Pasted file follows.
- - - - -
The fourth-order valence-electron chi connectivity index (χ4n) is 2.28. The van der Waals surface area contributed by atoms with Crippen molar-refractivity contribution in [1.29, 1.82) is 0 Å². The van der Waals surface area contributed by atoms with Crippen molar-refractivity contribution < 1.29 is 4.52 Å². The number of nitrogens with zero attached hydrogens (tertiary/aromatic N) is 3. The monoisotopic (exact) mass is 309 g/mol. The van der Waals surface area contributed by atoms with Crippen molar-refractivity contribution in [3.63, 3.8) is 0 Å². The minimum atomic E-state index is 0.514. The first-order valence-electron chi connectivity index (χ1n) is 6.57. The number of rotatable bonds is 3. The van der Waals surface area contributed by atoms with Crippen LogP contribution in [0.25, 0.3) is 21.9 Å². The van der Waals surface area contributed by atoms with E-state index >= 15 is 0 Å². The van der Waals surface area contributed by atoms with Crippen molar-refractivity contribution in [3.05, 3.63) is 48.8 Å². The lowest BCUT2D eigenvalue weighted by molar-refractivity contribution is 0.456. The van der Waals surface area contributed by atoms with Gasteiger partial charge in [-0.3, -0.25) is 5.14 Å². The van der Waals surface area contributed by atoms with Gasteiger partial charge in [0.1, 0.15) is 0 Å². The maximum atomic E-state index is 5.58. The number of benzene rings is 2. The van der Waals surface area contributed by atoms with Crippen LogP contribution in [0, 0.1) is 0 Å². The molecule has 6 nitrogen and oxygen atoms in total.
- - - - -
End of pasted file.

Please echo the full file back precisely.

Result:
The fourth-order valence-electron chi connectivity index (χ4n) is 2.28. The van der Waals surface area contributed by atoms with Crippen molar-refractivity contribution in [1.29, 1.82) is 0 Å². The van der Waals surface area contributed by atoms with Crippen molar-refractivity contribution < 1.29 is 4.52 Å². The number of nitrogens with zero attached hydrogens (tertiary/aromatic N) is 3. The monoisotopic (exact) mass is 309 g/mol. The van der Waals surface area contributed by atoms with Crippen molar-refractivity contribution in [3.63, 3.8) is 0 Å². The minimum atomic E-state index is 0.514. The first-order valence-electron chi connectivity index (χ1n) is 6.57. The number of rotatable bonds is 3. The van der Waals surface area contributed by atoms with Crippen LogP contribution in [0.25, 0.3) is 21.9 Å². The van der Waals surface area contributed by atoms with E-state index >= 15 is 0 Å². The van der Waals surface area contributed by atoms with Crippen molar-refractivity contribution in [3.05, 3.63) is 48.8 Å². The lowest BCUT2D eigenvalue weighted by molar-refractivity contribution is 0.456. The van der Waals surface area contributed by atoms with Gasteiger partial charge in [-0.3, -0.25) is 5.14 Å². The van der Waals surface area contributed by atoms with Gasteiger partial charge in [0.1, 0.15) is 0 Å². The maximum atomic E-state index is 5.58. The number of benzene rings is 2. The van der Waals surface area contributed by atoms with Crippen LogP contribution in [0, 0.1) is 0 Å². The molecule has 6 nitrogen and oxygen atoms in total.